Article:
Compliance obligationThe Bulletin restates that regulated entities must comply with the HIPAA rule when using tracking technology, and advises covered entities that “all PHI to tracking technology vendors. The disclosure of is expressly permitted by the Privacy Regulations, and unless an exception applies, the minimum amount of PHI disclosed is necessary to achieve the intended purpose.” Also, a regulated entity may: “Need to evaluate relationships with tracking technology vendors to determine whether such vendors meet the definition of a business associate and to confirm that disclosures to such vendors are permitted by the Privacy Regulations. It also suggests that there is OCR closes the bulletin with a few compliance reminders.

  • The HIPAA Privacy Rule does not permit a regulated entity to disclose PHI to tracking technology vendors solely on the basis of notifying the individual of this likelihood or occurrence in a privacy policy or privacy notice (“Regulatory Covered entities must ensure that all tracking technology vendors have signed the BAA and have applicable authorization prior to disclosure of PHI”).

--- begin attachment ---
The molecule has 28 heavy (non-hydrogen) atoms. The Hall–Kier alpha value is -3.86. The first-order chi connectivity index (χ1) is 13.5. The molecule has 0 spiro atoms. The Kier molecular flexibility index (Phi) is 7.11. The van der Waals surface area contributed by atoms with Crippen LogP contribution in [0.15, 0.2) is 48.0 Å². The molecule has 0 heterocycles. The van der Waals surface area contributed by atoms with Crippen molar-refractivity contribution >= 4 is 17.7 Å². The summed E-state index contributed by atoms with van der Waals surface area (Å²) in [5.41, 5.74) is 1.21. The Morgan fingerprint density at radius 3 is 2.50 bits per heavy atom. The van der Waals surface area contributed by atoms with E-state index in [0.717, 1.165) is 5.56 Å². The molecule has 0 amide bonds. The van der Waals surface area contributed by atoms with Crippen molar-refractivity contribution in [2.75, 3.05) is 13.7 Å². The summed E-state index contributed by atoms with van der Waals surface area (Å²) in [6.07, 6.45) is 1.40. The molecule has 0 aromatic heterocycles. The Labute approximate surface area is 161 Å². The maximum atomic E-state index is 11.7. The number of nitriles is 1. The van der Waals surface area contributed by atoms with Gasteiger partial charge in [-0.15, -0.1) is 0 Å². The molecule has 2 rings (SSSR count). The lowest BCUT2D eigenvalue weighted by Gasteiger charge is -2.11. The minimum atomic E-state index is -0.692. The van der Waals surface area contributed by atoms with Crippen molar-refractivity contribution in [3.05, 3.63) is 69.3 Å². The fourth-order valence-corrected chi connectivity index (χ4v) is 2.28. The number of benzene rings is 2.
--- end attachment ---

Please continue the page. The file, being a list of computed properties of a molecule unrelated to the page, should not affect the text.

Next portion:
• Use of the cookie consent banner does not constitute a valid HIPAA authorization for the vendor if PHI is collected, disclosed, used or stored by the vendor.
  • It is not sufficient for technology vendors to merely agree to remove PHI from information they receive or to anonymize PHI before the vendor stores the information (see “Disclosing PHI to Vendors Without Individual Authorization”). If so, the vendor must have a signed BAA, subject to disclosure permission for applicable privacy regulations”).

In addition to Bulletin, technology and healthcare companies collecting health data must also ensure they comply with state privacy and consumer protection laws. HIPAA is often the basis for healthcare privacy compliance, but states may choose to pass and enforce more onerous privacy and consumer protection laws.